How to Write Great Content-Part 2 of 2
Now that you understand how to add personality to your writing, what are you going to write about? It’s like being all dressed up for a party seated in the driver’s seat of your car without a map to get to the event.
Here are twelve suggestions to start.
- Current topics. Think like an old-fashioned tabloid newspaper. What’s hot in your niche. If other people are writing about something, it’s a good bet that it’s a hot topic. Caution, this doesn’t mean copying someone else’s ideas! Rather add your own insights and opinions to the discussion.
- How To’s. Just as this column is giving step-by-step advice, explain to your audience how to do something related to your topic. Readers find it helpful if you break tips into discrete steps and make them scannable with the use of bullet points and bolding. Cooking recipes are a good example of this.
- FAQs (aka, Frequently Asked Questions). Gather a set of questions about one of your core topics and answer them. If the answers are lengthy, break the article into a series of related posts.
- Holidays. Use holidays, such as Halloween, as the hook to grab people’s attention. For example, write a post such as 15 Halloween Costumes to Make in Under 1 Hour, which is relevant every October. Think beyond ordinary celebrations. For example, what about featuring Day of the Dead (November 1st )?
- History. Give background about a topic related to your niche. If you’re writing a company blog, here’s a great place to add insights about the firm’s past. Make it fun and entertaining.
- Research. Deliver your own research or commentary on third party research. The goal here is to provide new insights into the data that others haven’t discussed. For instance, Junta 42’s content marketing research was discussed in a series of columns on Content Marketing Institute.
- Resource lists. While these columns require research, lists are great way to provide useful content to readers. Even better is the fact that they act as link bait and attract attention while helping your search optimization. Lee Odden’s Online Marketing Blog’s Big List of Search Blogs is a great example of this.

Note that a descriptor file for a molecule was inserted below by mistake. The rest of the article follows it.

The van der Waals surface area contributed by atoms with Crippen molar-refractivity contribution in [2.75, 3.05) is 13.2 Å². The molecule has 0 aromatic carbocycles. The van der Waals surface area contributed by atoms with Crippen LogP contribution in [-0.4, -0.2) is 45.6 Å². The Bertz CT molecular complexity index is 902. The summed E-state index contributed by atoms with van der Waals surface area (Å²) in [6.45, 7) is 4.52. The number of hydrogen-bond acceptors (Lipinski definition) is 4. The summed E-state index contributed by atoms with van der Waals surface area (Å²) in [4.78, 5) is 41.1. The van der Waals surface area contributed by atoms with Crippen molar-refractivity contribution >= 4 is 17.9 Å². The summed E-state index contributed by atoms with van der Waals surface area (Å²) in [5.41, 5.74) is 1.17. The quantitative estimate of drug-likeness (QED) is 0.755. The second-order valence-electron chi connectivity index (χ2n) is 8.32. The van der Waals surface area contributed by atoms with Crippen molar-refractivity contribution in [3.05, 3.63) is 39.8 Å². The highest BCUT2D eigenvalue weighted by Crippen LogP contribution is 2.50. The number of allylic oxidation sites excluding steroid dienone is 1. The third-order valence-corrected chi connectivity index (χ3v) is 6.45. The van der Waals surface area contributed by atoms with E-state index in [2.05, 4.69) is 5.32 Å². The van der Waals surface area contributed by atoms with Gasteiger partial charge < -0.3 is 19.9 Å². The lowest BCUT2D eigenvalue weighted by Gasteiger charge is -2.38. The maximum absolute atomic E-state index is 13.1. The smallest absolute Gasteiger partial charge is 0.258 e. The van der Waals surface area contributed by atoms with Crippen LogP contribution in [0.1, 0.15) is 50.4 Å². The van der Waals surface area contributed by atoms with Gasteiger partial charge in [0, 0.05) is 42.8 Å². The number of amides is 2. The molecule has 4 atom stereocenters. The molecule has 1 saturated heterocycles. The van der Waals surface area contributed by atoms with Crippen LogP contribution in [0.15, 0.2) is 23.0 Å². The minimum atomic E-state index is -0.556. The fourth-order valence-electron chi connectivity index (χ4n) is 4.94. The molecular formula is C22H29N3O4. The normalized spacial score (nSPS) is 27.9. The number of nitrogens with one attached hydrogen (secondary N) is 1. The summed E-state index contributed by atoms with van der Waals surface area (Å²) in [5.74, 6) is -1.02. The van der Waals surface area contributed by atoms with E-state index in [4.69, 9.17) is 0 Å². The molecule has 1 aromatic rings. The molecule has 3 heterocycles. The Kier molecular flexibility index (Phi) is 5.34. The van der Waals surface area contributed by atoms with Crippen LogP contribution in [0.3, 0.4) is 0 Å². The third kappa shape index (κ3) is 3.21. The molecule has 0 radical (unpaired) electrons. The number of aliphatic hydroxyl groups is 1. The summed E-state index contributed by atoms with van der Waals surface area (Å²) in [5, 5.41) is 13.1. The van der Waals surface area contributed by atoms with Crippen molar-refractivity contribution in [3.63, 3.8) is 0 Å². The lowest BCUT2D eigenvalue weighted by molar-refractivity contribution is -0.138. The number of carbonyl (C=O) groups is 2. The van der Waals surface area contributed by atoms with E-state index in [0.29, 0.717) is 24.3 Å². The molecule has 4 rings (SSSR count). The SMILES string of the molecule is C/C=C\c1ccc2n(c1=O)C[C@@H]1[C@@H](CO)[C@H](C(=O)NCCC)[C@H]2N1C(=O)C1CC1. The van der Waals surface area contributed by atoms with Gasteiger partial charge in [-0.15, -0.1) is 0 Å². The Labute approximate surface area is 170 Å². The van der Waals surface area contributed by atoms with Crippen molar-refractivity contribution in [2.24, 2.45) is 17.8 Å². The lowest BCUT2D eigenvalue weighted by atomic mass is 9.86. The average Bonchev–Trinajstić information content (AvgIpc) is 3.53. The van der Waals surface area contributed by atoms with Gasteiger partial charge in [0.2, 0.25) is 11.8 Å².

- Convert presentations. Adapt presentations into an article. It’s a good idea to tailor the piece to your audience’s needs and add something special. While you can use internal and external presentations, remember that the information has to be able to be shared publicly. For example, I used my presentation at the DMA 2010 to write my ClickZ column Stop Experimenting With Social Media.
- Collect insights on a topic. Ask a group of experts in your area for their input on an important topic of interest. One of the benefits of this type of column is everyone mentioned in it will link to it and tweet it.
- Provide customer feedback. Answer your customers’ questions about a topic related to your blog and/or product offering. It’s critical not to sound self-serving.
- Interviews. Talk to people of interest to your audience. It can even be members of your audience. The great part of this type of post is that you don’t need to develop the content. Compile a set of questions to ask. Ask readers what they’d like to know. Extend the interview by making a short video of some of the questions. This is a great project to do at trade shows and conferences where there are high profile people of interest in one location.
- Live blog events. Here’s another suggestion that doesn’t require content planning beyond being present at the conference or talk. You can do straight reporting or you can incorporate your insights into the post. David Berkowitz of Inside the Marketer’s Studio and John Blossom of Content Nation both excel at this. Read their reporting and you know what was said and happened at the presentation. Alternatively, I tend to give my spin on the presentation. Here’s how I covered the DMA 2010’s Social Media Face-Off.
To capture fleeting blog post ideas before they vanish, keep an old fashioned notepad or a page on your smart phone where you can jot down notes of things that have the potential to become blog posts. This takes practice. Early on, it’s hard to come up with ideas for topics. Stir the pot and ask readers and colleagues for ideas.
When it comes to writing, don’t wait for the spirit to move you since that’s rarely going to happen. Rather strong content comes from well-developed writing that requires constant practice. To this end, you must show up at the page, electronic or paper, on a regular basis so that it becomes second nature like brushing your teeth and you do it automatically.
Unlike your third grade composition where you had to start at the top of the blank page, you have the freedom to start anywhere. Blog posts, like any other form of writing, don’t have to be written in the order in which they appear as a finished piece. In fact that’s one of the great things about using a word processor, you can change around the content without the need to rewrite it!
Strong writing has an order to it. When you’re writing, forget what your elementary school teachers taught you. Start writing where the energy of your ideas are and let them flow from there. Over time you will develop a process that works for you. Some people outline a few points and others just put the words on the screen. Whichever way works for you, it’s a good idea to have someone you trust edit your final version since it can be difficult to see grammatical mistakes and unclear ideas when you’re close to a piece of writing.
I hope that this gives you enough material to get beyond the blank page syndrome. If you have suggestions to help other readers, please add them to the comments section.
A few of my favorite books on the subject of writing
A few top blogs focused on the art of blogging
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